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15 Mar 2002
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Zaibatsu (財閥, literally "wealthy clique") refers to industrial and financial combines of a conglomerate type that dominated the Japanese economy between the Meiji Period (1868-1912) and World War II. Created by powerful industrial families, they were operated through a tight network of parent companies (本社 honsha) and subsidiaries. Although officially dissolved in the Occupation period following the war, the new corporate groupings called keiretsu (系列, "series", or "grouping of enterprises") - often regarded as their direct successors - were instrumental in the economic post-war boom and of immense significance to Japan's economy until the beginning of the 21st century.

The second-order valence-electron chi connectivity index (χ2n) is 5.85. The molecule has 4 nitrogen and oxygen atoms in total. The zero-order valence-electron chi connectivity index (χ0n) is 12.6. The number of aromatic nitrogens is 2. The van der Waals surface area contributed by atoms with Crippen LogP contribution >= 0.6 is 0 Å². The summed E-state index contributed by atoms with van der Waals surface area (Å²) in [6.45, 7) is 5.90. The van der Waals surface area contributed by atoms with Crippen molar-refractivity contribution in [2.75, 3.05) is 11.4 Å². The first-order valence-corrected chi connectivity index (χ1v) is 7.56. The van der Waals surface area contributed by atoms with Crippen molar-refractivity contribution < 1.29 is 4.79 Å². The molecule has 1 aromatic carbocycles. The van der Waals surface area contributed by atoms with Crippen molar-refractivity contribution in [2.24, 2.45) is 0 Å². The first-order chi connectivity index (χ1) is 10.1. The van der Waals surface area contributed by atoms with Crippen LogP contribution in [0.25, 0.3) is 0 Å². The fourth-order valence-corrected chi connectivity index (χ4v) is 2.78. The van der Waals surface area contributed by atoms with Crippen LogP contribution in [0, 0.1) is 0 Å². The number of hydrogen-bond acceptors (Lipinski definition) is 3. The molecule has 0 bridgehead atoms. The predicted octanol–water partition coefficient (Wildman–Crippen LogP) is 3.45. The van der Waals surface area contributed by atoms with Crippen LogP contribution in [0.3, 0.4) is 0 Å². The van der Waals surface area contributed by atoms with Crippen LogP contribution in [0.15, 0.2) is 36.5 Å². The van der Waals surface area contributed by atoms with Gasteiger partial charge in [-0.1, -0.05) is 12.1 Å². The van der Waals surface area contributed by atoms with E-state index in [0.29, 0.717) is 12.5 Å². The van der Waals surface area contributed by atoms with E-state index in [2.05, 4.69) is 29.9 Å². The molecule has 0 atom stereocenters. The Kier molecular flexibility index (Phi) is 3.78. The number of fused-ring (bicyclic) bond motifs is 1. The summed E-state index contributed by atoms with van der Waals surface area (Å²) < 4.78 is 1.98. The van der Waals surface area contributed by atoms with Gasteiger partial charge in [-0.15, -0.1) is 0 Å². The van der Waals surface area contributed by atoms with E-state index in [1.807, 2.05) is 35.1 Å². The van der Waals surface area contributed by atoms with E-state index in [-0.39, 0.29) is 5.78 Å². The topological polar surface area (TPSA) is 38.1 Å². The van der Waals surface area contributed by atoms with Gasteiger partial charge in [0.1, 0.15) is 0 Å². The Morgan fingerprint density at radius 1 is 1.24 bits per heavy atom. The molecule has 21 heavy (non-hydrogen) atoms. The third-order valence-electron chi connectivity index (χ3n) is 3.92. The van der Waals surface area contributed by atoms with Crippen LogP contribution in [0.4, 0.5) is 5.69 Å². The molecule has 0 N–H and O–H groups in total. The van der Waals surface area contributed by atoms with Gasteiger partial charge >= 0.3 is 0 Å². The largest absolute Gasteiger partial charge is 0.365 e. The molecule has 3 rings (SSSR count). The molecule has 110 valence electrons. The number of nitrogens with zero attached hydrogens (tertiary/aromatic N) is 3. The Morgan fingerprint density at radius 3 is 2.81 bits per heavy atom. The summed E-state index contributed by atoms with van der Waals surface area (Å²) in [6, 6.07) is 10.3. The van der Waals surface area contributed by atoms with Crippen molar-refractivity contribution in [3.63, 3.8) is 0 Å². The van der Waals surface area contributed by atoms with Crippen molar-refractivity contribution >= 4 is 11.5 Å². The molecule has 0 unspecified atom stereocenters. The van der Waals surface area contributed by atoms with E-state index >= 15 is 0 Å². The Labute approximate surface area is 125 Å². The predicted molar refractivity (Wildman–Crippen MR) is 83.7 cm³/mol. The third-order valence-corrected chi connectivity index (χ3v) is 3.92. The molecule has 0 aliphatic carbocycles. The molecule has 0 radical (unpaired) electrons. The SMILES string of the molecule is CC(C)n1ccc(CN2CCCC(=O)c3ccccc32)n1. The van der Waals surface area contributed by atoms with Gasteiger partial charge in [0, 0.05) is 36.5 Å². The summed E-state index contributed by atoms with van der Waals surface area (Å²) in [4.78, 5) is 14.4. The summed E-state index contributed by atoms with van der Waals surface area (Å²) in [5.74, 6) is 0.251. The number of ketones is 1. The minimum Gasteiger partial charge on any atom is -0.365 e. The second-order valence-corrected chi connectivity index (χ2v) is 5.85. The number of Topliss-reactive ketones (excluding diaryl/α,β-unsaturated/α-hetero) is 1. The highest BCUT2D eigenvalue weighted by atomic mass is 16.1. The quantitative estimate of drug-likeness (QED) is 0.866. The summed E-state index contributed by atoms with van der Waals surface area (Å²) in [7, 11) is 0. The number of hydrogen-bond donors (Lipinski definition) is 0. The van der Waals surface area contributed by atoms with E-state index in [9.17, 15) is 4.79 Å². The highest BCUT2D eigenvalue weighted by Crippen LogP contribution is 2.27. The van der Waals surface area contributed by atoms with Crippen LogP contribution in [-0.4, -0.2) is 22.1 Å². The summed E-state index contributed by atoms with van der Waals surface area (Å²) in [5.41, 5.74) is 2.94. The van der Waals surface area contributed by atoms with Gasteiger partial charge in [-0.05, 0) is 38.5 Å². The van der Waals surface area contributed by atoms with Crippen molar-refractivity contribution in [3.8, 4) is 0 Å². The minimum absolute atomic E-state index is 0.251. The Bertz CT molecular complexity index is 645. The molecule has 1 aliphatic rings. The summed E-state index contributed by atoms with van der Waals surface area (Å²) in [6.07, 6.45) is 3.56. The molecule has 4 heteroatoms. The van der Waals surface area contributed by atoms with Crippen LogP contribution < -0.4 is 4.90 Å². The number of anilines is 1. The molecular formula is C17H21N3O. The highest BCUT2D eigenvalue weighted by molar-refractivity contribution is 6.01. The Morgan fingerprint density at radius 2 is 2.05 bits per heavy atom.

The term "zaibatsu" is composed of two elements: 財 (zai, "wealth") and 閥 (batsu, "group", "clique", or "estate"). Originally a term referring to political groups, it has been commonly applied to...

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